canners

I wasn’t looking for an Unconsumption tie-in to tonight’s Academy Awards, but:

Among the five documentary shorts nominated for an Oscar this year is Redemption, a thirty-five minute film about New York City’s “canners”: the men, women, and children who collect bottles and cans from the city’s streets for their five-cent cash redemption value.

Edible Geography has a great analysis of the film and the issues it touches on, and implies. Read it here.

I want to highlight this bit of the writeup: Five-Cent Redemption.

That the opportunity to “can” exists at all in New York is due to the state’s Bottle Bill, enacted as part of environmental conservation legislation in 1982. Only eleven states in the U.S. have some kind of container deposit legislation, which occasionally leads to some cross-border shenanigans: a recent Los Angeles Times article pointed out that California’s 2011 redemption rate for plastic containers was an impressive but technically impossible 104 percent, and blamed “crafty entrepreneurs” driving “semi-trailers full of cans from Nevada or Arizona.”

Bottle Bills are usually promoted as an incentive to encourage the public to recycle more and throw away less. Various studies have shown that they do increase recycling rates dramatically: the United States’ overall beverage container recycling rate is estimated at thirty-three percent, while states with container deposit laws have an average rate of seventy percent. As watching a documentary like Redemption makes clear, however, a lot of this extra recycling and sorting is not being done by the consumers of canned or bottled beverages; instead, the state has outsourced its acts of environmental virtue, at far below minimum wage ($2.50 an hour at best, by my rough calculations), to some of its most marginalised populations.

The rest at: Five-Cent Redemption

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Grey’s Anatomy Season 9 Deleted Scene - Mark Arrives

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HOLY CRAP YOU GUYS! I’M SOBBING ALL OVER AGAIN! THE FACT THAT EVERYONE WAS CLAPPING AND THEN JACKSON STAYS IN THE ROOM WHILE MARK TELLS JULIA HE LOVED LEXIE! 

I. CAN’T. DO. THIS! I’M CRYING! 

Canner in Woodlawn.

Displaying the dignity and beauty of ordinary working people. This guy is a canner, eking out a living (maybe $20-30 a day) redeeming bottles & cans, which he finds on the street, in trash cans, and in dumpsters.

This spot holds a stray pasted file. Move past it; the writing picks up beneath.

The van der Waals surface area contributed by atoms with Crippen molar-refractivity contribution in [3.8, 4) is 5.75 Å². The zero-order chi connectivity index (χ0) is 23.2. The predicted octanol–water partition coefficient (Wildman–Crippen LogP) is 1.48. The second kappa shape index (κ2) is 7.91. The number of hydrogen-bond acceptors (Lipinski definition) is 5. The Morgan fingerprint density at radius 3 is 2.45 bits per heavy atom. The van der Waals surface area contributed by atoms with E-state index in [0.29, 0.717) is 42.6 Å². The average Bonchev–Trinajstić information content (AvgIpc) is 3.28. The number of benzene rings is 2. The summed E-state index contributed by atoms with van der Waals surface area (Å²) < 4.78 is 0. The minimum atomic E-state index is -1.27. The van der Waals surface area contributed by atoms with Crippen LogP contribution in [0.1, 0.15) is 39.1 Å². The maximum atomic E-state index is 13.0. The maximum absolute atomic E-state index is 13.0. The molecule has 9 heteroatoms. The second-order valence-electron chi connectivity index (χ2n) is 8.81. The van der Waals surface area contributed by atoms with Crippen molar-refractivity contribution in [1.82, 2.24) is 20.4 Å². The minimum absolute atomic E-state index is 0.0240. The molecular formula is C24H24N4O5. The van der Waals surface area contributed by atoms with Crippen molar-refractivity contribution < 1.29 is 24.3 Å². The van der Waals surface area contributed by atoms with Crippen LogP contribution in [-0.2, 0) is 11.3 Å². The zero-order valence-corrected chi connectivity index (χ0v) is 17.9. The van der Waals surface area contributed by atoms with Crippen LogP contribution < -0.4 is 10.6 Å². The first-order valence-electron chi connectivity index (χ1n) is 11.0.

To look at him, in his neat collared shirt, he could be a businessman or diplomat.

Watch on dctvny.tumblr.com

Jon, Matt, and Susan (who appears in Redemption) on the Fox Morning Show

Canners

I like the clanging sound glass makes when canners gather bottles from the recycling bins. I’m not really sure I could tell you why, but I think it has to do with being pleased that people are finding money in the garbage.

I suppose the sound is pleasing too, somehow. It sounds a bit like stuffed bells—something that could be music but isn’t. The individual rhythms of the canners as they chuck the bottles into their carts or whatever else they have to carry.

That they do it with gusto, not sneaking off with the bottles, pleases me too.

There’s one man up the street whose poverty I don’t like to think of who loads his cart up to the point where he looks like he’s pulling a pack animal in some distant land—huge garbage bags of cans piled high on top, sticking out the sides and back of the cart. He pulls his groaning cart through the street, including the busy intersection, to Stop N’ Shop’s redemption center. I can’t imagine what would make someone turn to such aggressive canning, but the sight is one not seen often here. It’s wrong, I’m sure, to appreciate the sight, but, you know, I do.

Prepper Book Festival 8: The Organic Canner + Giveaway

Are you a frustrated home canner wannabe like I am? Whether that describes you to a “T” or whether you are an experienced pro, home canning is one of those skills where you can never have too much knowledge and reference material at your fingertips. Let me rephrase that: you can never have too much credible knowledge at your fingertips. With that introduction, let me re-introduce you to Daisy Luther, the author of The Organic Canner. You might remember Daisy from a previous Book Festival when I introduced her book, The Pantry Primer: How to Build a One Year Food Supply in Three Months. http://b4in.com/pMoS